New York Farm Bureau will not appeal a court decision that granted the state’s farmworkers the right to collectively bargain.
Steve Ammerman, spokesman for Farm Bureau, says the decision comes in light of the recently signed Farmworkers Fair Labor Practices Act.
“In light of the farm labor bill legalizing collective bargaining for farmworkers, our state board decided not to proceed with the appeal,” he says.
In May, the Supreme Court Appellate Division, the second-highest court in the state, ruled that farmworkers have a constitutional right to collective bargaining rights, overturning a previous court ruling.
But Farm Bureau, which is a co-defendant in the case, vowed to appeal the decision to the state’s highest court, the Court of Appeals.
The case goes back to 2016 when farmworker Crispin Hernandez, the Workers Center of Central New York, the Worker Justice Center of New York and the New York Civil Liberties Union sued the state after Hernandez was fired from one of the state’s largest dairies. New York Farm Bureau was granted intervenor status and was a co-defendant in the case.
Hernandez claims that his employer, located in Lewis County, fired him after seeing him meeting with coworkers and a labor organizer to discuss workplace conditions. The meeting took place after work hours and in a worker’s home.
New York Farm Bureau argued in court that the State Employment Relations Act, which excludes farmworkers from collective bargaining rights, is constitutional.
The New York Civil Liberties Union has argued that the act is the product of segregationist politics enacted in the 1930s and that it violates the state’s constitution.
New law, new labor rules
Now that the Farmworker Fair Labor Practices Act is now the law in New York, farmers will have new labor rules to keep in mind when hiring farmworkers.
The new law allows farmworkers to be paid overtime if they work more than 60 hours a week. It also grants farmworkers one day off a week or be paid overtime for working that day.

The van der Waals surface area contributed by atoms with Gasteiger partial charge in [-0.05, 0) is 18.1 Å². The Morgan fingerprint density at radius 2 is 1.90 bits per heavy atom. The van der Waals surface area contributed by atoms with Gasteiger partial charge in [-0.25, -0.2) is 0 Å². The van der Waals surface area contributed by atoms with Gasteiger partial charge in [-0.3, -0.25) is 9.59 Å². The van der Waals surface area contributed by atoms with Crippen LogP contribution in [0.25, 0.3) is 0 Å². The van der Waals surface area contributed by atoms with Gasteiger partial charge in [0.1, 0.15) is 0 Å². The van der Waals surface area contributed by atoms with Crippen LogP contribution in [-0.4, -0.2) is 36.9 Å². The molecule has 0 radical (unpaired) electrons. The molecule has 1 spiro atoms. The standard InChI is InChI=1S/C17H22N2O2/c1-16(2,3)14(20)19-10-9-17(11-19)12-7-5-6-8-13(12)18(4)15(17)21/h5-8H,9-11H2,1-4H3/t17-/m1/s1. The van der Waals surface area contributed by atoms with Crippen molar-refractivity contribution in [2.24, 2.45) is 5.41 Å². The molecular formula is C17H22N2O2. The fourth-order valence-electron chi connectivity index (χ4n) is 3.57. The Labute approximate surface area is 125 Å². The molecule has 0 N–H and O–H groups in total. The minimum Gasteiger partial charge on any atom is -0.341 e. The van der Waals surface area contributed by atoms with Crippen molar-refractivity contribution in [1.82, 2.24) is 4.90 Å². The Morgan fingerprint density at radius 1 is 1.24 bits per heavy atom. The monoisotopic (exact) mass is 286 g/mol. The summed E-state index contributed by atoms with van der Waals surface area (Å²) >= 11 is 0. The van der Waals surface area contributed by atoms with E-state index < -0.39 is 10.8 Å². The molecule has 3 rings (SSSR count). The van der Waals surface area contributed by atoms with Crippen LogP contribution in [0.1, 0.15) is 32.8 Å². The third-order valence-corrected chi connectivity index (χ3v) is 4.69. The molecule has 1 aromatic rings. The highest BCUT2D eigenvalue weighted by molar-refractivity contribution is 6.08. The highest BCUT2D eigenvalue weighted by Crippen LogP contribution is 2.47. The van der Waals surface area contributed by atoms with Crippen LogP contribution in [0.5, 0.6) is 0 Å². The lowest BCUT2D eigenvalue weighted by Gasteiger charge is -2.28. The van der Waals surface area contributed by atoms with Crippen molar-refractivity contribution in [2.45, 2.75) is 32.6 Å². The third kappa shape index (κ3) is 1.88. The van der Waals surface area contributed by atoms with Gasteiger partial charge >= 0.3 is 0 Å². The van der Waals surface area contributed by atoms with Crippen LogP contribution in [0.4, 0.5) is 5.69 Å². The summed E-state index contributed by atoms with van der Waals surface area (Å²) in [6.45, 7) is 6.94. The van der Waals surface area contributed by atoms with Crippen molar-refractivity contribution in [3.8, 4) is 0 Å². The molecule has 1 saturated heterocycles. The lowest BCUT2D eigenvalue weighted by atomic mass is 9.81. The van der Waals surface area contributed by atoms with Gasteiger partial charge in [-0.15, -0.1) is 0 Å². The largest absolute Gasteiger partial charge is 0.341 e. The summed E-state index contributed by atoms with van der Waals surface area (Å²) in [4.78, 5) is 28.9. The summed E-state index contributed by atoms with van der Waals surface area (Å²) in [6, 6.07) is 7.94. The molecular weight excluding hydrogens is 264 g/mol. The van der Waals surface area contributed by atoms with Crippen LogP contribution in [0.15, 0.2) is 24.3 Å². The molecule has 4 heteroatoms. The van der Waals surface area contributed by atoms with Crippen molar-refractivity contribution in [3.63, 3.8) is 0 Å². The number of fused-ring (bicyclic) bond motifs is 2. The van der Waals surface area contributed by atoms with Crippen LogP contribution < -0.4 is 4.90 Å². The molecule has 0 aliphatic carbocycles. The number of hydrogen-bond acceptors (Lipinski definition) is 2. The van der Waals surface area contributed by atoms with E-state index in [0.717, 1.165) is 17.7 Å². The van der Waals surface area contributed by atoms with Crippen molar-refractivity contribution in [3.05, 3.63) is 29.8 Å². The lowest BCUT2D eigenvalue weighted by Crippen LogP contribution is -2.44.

It also grants farmworkers the right to worker’s compensation, and it establishes a Farm Laborers Wage Board that will meet in 2020 to further study the overtime issue in the state and possibly lower the 60-hour overtime threshold.
Farms that employ immediate family members are exempt from the overtime rule.
Farmworkers will also be allowed to organize and form unions but will not be allowed to strike.
The new law goes into effect Jan. 1, 2020.
Ag community reacts
Many in the ag community are unhappy about the new law.
Grow NY Farms, a coalition of more than 50 New York-based farms, local businesses and organizations, including New York Farm Bureau, says the law will pose hardships for some farms.
The coalition wants four things in the law to be modified:
- Apply a standard wage rate for farmworkers who decide to work on the prescribed day of rest.
- Expand the family farm definition to include close relatives such as aunts, uncles, nieces, nephews and cousins.
- Modify the composition and timeline of the wage board.
- Preserve secret balloting for both farmworkers and farmers.
"It is upsetting that state lawmakers have placed rural New York at a serious disadvantage in our ability to compete in the marketplace and provide economic opportunities for our employees,” says Brian Reeves of Reeves Farms in Baldwinsville and president of the New York State Vegetable Growers Association. “This new law failed to take common sense into account and, in turn, will place upstate further behind in its ability to grow our farms and economy. Our farms and farmworkers deserved better for all that they provide this state.”
Bruce Krupke, executive vice president of Northeast Dairy Foods Inc., says the new law is a blow to the ag community.
“Legislators supporting the bill call it ‘truly historic.’ Unfortunately, it will be in that costs of food and other products for consumers will eventually rise due to the higher cost of production,” he says. “This legislation will not help keep farmers in business. In fact, the opposite will occur. It will further erode even faster the agriculture industry and threaten dairy product and other food manufacturing as well in our state.”
Possible economic effects
New York state is just the fifth state in the country to require mandatory overtime pay on farms.
A Farm Credit East report states that ag labor costs could rise 17.2% if farmers must pay overtime. Combine that with the rise in minimum wage — $12.50 by 2021 for upstate New York and $15 for New York City and Long Island — and labor costs could rise by $299 million a year. The report estimates it could reduce net farm income by 28%
The report states that only 28% of farms have hired labor, but those farms generate 80% of the state’s gross farm income.
Supporters of the legislation have argued that the effects of overtime pay will be minimal given the fact that most farms don’t employ anyone or only employ family members, of which immediate family members are exempt from the overtime provision.